Since King Henry VIII’s rule, Family Trusts have been protected from bankruptcy. The general rule is that if something is deemed to be your “property” then the bankruptcy courts can get their hands on it. Beneficiaries of a Family Trust only had a “mere expectancy” of the assets contained in the trust. Therefore, the bankruptcy courts had no power to include trust assets in a bankrupt beneficiary’s assets. However, on 20 April 2006 something terrible happened. On that day, the Federal Court held that interests in a Family Trust could constitute “property”.
The case is Australian Securities and Investment Commission (ASIC) in the matter of Richstar Enterprises Pty Ltd. It relates to Norm Carey. He was required to disclose his assets. Fair enough. But ASIC sought to have these receiver orders extended to the disclosure of property held by third parties as trustees of any trust in which Carey was a beneficiary. Extraordinary.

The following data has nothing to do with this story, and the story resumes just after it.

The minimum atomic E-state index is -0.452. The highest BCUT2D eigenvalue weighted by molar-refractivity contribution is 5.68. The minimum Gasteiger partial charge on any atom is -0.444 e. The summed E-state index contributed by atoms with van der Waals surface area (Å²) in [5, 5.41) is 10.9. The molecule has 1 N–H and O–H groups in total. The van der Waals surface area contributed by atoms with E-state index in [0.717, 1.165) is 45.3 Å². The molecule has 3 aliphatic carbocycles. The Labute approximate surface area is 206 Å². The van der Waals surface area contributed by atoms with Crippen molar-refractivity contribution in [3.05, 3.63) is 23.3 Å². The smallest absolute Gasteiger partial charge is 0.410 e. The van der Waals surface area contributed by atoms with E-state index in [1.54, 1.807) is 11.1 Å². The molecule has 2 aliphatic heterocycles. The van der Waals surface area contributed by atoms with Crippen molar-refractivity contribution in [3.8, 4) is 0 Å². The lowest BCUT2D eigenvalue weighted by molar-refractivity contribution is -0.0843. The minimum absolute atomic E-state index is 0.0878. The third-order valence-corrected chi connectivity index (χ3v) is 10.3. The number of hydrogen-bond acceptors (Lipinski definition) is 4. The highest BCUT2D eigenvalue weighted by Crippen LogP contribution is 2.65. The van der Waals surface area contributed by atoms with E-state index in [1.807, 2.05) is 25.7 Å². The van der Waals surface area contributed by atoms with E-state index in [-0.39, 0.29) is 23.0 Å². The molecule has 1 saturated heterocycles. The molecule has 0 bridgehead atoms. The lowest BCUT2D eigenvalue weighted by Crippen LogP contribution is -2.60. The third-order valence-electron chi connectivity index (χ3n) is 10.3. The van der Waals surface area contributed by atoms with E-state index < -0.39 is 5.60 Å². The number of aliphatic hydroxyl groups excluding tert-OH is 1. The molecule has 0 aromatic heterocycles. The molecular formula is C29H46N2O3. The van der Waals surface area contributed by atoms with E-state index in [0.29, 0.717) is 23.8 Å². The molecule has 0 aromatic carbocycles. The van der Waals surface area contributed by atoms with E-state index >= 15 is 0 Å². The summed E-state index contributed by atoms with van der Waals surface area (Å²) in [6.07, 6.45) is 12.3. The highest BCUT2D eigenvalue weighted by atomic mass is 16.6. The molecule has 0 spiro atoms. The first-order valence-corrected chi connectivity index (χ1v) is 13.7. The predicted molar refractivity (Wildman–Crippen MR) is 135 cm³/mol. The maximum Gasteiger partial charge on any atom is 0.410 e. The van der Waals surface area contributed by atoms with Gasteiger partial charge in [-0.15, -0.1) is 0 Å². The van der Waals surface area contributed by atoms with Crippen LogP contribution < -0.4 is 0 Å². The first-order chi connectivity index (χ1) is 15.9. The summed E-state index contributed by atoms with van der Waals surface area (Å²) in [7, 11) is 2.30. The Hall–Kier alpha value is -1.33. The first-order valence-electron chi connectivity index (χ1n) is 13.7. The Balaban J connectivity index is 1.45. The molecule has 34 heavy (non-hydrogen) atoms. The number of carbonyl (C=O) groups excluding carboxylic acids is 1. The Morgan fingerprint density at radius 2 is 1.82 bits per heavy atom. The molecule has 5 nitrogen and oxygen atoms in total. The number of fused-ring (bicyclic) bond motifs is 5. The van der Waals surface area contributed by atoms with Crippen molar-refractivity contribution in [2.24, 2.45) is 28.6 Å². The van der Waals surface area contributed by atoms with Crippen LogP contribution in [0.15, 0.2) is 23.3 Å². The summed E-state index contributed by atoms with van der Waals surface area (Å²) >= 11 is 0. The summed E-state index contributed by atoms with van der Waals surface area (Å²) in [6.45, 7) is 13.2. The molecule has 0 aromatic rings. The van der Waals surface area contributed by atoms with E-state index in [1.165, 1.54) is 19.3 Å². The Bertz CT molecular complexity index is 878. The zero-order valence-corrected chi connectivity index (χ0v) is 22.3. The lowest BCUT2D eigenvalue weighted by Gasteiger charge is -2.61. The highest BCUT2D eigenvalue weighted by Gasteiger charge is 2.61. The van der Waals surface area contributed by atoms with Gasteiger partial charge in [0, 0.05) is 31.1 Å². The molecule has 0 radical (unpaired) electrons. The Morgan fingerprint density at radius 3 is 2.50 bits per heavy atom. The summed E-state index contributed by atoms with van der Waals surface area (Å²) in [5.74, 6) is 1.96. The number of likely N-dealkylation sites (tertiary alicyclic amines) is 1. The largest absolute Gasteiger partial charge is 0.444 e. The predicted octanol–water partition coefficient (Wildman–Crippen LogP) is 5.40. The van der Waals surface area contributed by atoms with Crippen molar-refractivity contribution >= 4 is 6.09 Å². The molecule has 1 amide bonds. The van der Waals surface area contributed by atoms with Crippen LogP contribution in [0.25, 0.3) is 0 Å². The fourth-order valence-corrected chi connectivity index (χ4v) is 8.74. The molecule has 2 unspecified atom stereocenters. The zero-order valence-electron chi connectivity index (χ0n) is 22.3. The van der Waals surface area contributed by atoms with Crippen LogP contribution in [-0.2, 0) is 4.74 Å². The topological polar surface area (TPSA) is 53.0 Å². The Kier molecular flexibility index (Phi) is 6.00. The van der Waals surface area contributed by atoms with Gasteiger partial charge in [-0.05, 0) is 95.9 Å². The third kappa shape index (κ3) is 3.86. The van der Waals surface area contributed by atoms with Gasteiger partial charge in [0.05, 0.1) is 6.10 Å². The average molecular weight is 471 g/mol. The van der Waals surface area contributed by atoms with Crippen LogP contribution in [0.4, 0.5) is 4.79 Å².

Now, this is the rub. The Court said that in the case of some of the nominated Family Trusts, Carey’s interests came within the definition of “property” in section 9 of the Corporations Act 2001. When can this ever be the case? The court said that this is the case where Carey effectively controlled the exercise of the trustee’s discretion to distribute. Apart from the Family Court, no court has ever taken this position before.
Obviously, not all of the interests fell into this category of “property”. Some interests in the trusts were something less than property – being mere expectancies. Quite clearly the court is correct in not extending the orders to all property held in trusts where Carey was a mere discretionary beneficiary.
Now at this stage it is just an order for Carey to talk about his assets. They haven’t been lost yet to the receivers. But it does raise the alarm bells for all clients that are in existing Family Trusts.
Thanks to Brett Davies, Law Central for this news.